Lifesaver on dock Most of usunderstand that we must experience failure in order to define oursubsequent success, but not all who fail can grow. (Photo:Shutterstock)

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During a recent podcast interview, I was asked about the mostdifficult lesson I've learned up until this point. While takingstock of the last few years, I really tried to think of all themistakes I had made over time and pinpoint something I'd learned.Not surprisingly, I was unable to narrow my mistakes down to justone—there have been many; perhaps more than I ever cared to admit,until recently.

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Although my setbacks have been plentiful, so have my comebacks.While reflecting on the past few years, I've realized that everystep backward I've taken has somehow allowed me to take two stepsforward.

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They say that an arrow cannot move forward unless it is firstpulled back, and the same is true for progress. Most of usunderstand that we must experience failure in order to define oursubsequent success but, not all who fail can grow. At least notunless we're willing to embrace the one key element that sitsbetween the fall and the climb: vulnerability.


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And that's where I discovered my answer.

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What has been the hardest lesson to learn over the course of mycareer? Learning how to be vulnerable. Learning how to embrace thediscomfort that comes with missing the mark and owning the humilityrequired to push myself back up from that feeling of being knockeddown.

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Last year, I founded Empowered Leadership, an organizationdedicated to elevating minority leaders. And, as you might suspect,the organization is made up of a lot of women. Not just women inour industry, but remarkable women in business who havedemonstrated the courage to share the ugly side of femaleleadership in the workplace. For every woman who talks about herstruggles, there's another who has already been through the sameand has a word of encouragement to share. The entire community andour contribution to each other is based on vulnerability. It hasbecome the most powerful and relatable way in which we connect withone.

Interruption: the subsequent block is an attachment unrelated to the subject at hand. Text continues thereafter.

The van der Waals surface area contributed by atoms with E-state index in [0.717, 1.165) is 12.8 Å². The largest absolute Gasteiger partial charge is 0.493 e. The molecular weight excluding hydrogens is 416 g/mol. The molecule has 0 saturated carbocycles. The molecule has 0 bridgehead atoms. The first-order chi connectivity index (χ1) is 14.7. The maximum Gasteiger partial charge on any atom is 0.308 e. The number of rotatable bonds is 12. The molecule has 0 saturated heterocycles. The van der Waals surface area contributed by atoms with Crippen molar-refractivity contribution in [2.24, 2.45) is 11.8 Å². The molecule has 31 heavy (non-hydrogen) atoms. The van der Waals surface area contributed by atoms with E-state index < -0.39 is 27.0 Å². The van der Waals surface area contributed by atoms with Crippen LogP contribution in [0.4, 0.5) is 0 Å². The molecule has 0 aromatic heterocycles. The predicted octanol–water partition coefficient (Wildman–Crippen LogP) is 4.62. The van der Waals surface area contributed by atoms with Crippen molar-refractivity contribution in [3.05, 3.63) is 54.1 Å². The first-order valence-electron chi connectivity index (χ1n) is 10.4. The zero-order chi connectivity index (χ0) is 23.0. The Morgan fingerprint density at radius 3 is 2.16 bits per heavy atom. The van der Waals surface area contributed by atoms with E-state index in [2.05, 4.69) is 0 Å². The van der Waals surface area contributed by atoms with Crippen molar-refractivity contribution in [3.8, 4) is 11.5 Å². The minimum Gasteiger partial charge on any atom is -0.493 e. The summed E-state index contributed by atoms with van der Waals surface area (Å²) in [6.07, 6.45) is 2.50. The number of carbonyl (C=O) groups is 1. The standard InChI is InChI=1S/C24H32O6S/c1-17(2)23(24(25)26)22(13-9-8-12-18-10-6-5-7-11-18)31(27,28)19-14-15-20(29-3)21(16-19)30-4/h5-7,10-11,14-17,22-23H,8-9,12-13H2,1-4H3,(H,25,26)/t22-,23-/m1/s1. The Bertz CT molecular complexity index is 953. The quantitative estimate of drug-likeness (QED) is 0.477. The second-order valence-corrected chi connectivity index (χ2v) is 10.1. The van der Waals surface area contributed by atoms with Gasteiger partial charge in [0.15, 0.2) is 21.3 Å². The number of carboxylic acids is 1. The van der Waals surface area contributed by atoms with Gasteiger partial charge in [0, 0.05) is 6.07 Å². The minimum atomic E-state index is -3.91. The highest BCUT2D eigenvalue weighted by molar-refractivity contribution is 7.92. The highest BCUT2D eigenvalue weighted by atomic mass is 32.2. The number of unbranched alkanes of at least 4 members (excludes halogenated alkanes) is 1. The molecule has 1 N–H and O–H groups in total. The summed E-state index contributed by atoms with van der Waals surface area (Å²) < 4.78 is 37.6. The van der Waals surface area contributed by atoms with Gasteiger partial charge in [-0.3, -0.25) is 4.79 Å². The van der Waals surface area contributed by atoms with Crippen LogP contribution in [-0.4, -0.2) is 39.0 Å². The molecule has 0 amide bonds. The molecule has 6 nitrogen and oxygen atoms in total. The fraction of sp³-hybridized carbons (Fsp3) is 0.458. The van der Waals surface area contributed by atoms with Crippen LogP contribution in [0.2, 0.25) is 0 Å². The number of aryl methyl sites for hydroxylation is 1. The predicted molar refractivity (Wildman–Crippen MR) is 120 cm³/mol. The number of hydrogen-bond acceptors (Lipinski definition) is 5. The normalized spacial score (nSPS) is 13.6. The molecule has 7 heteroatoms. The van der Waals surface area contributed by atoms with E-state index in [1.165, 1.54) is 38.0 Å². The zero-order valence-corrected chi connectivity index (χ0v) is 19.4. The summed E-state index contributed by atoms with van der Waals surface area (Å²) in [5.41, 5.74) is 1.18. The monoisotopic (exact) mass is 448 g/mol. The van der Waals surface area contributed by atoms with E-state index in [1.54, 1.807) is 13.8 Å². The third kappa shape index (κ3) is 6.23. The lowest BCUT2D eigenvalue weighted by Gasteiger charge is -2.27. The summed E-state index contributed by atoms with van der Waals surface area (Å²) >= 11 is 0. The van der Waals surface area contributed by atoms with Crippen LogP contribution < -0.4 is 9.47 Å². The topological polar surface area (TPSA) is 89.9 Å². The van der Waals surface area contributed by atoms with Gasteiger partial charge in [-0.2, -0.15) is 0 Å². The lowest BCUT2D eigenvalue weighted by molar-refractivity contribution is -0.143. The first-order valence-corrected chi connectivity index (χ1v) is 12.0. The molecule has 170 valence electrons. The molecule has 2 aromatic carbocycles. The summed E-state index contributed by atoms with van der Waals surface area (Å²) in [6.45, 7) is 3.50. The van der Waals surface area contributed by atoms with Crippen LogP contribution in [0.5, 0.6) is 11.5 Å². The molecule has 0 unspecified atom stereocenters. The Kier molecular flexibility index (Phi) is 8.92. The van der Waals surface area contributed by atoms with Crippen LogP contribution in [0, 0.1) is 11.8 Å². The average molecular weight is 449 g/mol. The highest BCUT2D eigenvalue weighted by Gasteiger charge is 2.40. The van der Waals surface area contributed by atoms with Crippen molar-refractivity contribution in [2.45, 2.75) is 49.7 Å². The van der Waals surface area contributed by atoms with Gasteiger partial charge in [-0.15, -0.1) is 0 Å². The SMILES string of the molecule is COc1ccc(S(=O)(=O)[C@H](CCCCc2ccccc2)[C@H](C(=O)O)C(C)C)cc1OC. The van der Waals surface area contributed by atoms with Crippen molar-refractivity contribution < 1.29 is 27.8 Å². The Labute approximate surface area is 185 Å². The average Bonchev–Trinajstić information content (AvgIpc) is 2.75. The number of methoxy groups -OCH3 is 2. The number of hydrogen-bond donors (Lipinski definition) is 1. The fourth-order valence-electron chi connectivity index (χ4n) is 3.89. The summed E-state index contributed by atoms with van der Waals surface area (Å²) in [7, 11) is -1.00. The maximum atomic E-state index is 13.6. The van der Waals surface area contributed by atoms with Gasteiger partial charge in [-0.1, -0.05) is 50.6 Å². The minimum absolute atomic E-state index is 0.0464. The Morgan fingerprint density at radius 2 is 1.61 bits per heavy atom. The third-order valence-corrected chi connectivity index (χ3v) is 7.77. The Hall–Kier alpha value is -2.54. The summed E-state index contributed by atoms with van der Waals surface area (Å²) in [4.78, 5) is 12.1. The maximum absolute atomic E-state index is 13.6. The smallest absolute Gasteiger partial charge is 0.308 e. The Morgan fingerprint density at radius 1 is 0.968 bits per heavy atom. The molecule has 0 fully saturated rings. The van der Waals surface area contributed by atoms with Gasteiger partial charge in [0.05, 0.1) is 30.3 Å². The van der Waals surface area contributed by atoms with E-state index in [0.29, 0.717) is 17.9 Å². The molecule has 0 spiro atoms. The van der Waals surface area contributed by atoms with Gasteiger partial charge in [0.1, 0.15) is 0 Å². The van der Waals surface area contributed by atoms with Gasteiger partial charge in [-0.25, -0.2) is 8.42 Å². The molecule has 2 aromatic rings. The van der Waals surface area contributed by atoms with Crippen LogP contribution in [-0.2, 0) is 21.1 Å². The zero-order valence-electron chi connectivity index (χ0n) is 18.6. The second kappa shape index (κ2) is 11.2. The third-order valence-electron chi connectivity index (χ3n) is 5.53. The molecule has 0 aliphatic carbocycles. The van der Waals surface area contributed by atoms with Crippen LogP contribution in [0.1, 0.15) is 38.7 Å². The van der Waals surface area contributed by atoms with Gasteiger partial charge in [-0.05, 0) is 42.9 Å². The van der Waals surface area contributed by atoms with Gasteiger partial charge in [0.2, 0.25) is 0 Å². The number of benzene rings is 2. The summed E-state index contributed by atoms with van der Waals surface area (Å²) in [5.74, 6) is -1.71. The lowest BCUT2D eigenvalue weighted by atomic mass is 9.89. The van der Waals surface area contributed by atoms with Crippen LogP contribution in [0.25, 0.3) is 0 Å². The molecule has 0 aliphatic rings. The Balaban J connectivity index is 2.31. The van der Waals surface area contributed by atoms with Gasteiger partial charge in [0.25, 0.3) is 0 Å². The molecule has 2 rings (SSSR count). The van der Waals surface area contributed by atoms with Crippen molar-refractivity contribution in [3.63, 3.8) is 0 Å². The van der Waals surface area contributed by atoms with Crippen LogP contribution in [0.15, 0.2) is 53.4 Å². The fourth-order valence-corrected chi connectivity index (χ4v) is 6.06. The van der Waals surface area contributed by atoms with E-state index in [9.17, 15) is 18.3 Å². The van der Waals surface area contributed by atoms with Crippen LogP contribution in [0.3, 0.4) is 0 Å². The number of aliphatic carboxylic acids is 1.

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It is well documented in history that most, if not all,prominent figures have faced a hardship that appeared to painfullyimpact the course of life and/or career. I can point to everyperiod of weakness in my history and credit it directly to one ofmy strengths now. For every time I've felt rejection, I have thenexperienced acceptance; perhaps not in the way I intended toachieve it at first, but always in the way it should haveoccurred.

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A pattern of ebb and flow emerged that I couldn't quite defineor sketch out in my brain until one of my closest friends sharedwith me the theory of a lifeline. This is the way in which youexperience a low followed by a high. And maybe your low staysunderground for a while, and maybe sometimes the high that followsfeels too short-lived. But as your days forge on, so do your upsand downs. It's what we do in those downs that allows us thefortitude to reach again. It's sitting in the discomfort, and, as afellow woman leader, Naama Pozniak, would say, "it's about holdingyour space."

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We are all so afraid of the potential for failure that we oftendon't make an attempt at success. But we must fall down, and wemust feel the crushing disappointment of loss to find the fire toget up, brush off, and do it all again with a little more resolve.Isn't this how resilience is born and bred within us? Isn't thishow we all get through life?

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When I speak about empowerment and leadership, I don't speakabout being inherently strong; I talk about being vulnerable. I askpeople to share with me one of their most painful experiences; totell me how they made their way through to the other side and whatthey took, and used, from the fray. I implore people to not acceptthe façade of putting on a brave face because this isn't relatableto… well, anyone, and especially not to women in leadership whocontend with a misplaced ideal of who or what they need to be everyday.

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So, let's work on generating some acceptance aroundvulnerability in the industry. Because we all feel it, but we'reall led to believe we can't express it without risking ourcredibility as strong, professional people. But the truth is thatit's in our moments of authenticity that we build rapport, trust,and relatability with each other and with our clients andprospects.

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